Canadian judge rules unvaccinated jurors can be excluded from criminal trial

Canadian judge rules unvaccinated jurors can be excluded from criminal trial

A judge in the Supreme Court of Nova Scotia has ruled that jurors who were not fully vaccinated against Covid-19 ought to be excused from jury service after the issue was raised during pre-trial proceedings.

The trial took place at the Digby Pines Resort in Nova Scotia, Canada, as the local courthouse could not accommodate a full jury in line with physical distancing requirements. The makeshift jury room raised concerns about the protection of jurors from the potential risk associated with vaccinated and unvaccinated individuals spending hours together in the same room.

The case was heard by Justice John P. Bodurtha. The trial took place from 1 October to 8 October 2021, at a time when cases of the Delta variant of the virus were on the rise in the province. A written decision on the matter was issued by Justice Bordurtha in December 2021 following the conclusion of the trial.

Possibility of disruption 

The facilities provided to act as a jury deliberation room consisted of a small conference room with only one point of entry, no modern ventilation system, and no methods of separating the individual jurors in the room. Jurors would be required to remain in these conditions for numerous hours over the six-day trial diet, including lunch breaks, as well as sharing the same toilet facilities.

The judge advised counsel that he wished to hear submissions on whether jurors who had not received two doses of an approved vaccine should be excused pursuant to section 632(c) of the Canadian Criminal Code. It was agreed by both Crown and defence counsel that allowing unvaccinated jurors could potentially impact the accused’s right to be tried within a reasonable time by increasing the possibility of Covid-related delays or disruptions resulting from an outbreak among the jurors and other court participants.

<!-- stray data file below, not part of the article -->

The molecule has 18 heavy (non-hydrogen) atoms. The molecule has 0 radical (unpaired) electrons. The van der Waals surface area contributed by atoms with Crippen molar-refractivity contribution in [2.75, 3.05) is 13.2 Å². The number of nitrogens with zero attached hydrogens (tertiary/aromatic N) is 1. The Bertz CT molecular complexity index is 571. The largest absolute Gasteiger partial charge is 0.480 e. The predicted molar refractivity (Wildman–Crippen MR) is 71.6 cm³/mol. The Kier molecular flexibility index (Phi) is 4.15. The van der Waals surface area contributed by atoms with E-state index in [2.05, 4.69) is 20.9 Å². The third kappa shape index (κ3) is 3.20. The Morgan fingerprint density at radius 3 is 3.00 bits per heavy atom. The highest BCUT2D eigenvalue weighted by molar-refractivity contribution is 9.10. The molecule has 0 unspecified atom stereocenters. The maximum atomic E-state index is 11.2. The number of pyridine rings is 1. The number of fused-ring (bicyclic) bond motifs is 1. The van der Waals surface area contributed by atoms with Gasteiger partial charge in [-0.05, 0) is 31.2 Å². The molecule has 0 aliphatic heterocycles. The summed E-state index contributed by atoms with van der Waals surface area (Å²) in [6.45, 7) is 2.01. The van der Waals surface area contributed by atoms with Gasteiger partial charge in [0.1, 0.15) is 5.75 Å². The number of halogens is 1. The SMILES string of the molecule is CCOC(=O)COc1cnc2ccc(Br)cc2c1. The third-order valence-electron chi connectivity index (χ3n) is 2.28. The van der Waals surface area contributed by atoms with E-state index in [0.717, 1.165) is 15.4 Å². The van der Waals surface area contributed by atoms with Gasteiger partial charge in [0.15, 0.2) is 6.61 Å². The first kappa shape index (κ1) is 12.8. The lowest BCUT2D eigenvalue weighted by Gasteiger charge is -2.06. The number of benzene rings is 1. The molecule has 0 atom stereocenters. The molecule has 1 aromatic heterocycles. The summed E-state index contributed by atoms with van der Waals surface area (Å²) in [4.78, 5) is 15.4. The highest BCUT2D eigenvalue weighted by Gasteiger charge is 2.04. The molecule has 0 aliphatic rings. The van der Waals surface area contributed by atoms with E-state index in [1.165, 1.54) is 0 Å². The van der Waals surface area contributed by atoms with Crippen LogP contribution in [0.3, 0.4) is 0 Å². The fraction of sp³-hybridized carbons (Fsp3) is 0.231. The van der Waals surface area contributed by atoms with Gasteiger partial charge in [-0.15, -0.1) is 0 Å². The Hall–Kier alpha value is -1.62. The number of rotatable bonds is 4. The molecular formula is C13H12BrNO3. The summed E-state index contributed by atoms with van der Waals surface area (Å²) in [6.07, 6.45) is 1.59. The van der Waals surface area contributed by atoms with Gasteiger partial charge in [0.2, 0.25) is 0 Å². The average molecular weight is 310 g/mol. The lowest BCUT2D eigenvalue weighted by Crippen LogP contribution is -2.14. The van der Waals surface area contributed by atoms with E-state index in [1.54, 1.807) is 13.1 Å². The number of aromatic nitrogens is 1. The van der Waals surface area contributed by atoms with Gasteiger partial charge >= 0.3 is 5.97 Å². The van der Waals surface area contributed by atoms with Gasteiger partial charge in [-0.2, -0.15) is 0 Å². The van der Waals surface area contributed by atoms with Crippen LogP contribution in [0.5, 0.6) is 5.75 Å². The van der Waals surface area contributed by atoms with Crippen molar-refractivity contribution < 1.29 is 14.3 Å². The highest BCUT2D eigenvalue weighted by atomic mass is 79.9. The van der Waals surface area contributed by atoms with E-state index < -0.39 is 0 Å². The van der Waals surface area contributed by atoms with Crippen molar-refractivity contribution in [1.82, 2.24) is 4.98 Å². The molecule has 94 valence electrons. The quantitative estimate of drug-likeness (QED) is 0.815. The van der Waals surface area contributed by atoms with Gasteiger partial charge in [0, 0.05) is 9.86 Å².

In a previous decision of the Court of Queen’s Bench of Alberta in which the same issue was considered, R v Aiello (2021), the court observed: “While our jury process is designed to be physically distant and compliant with public health measures currently prevailing, those measures are a minimum, not a maximum. Vaccination is the most certain, safe, and obvious way of preventing the spread of COVID 19 and attenuating the risk it poses to the most important parts of our life, including the proper administration of criminal justice.”

Public confidence in justice

In his written decision, Justice Bodurtha agreed with the decision in Aiello, and added: “Judicial notice [analogous to judicial knowledge] can be taken that ‘the vaccination is a safe and highly effective means of preventing the spread of the coronavirus, the development of COVID 19 infections, and severe illness in those who do become infected’.”

Developing his reasoning further, he continued: “Serving on a jury is an imposition upon members of the community but, at the same time, is an important civic duty in a free and democratic society. To provide jurors a jury room with less health protections than when they voluntarily choose to go to restaurants, schools, businesses, or sporting events is unsatisfactory and undermines public confidence in the justice system.”

Addressing whether his decision interfered with any privacy interests, he said: “There was no inquiry into why [potential jurors] were not vaccinated and, if participants chose not to inform the Court of their vaccination status for personal privacy reasons, they were not selected for the jury. The decision-making process as to why they were not vaccinated was not revealed, nor were further inquiries made, because it was of no concern to the Court.”

Noting that there was potential for vaccinated jurors to be concerned about the status of their fellows, he added: “Jurors may have underlying health conditions, or have individuals at home who are susceptible to COVID-19. The thought of being in closely-confined quarters for numerous days, being unaware of the vaccination status of their fellow jurors could become a distraction that might undermine their focus on the trial.”

Justice Podurtha concluded: “The vaccination requirement was an additional precautionary measure to maximize the jurors’ safety and to protect the accused’s right to a trial within a reasonable time by taking reasonable steps to avoid its disruption. This measure was in the best interests of the administration of justice and constituted a reasonable cause to excuse unvaccinated jurors.”

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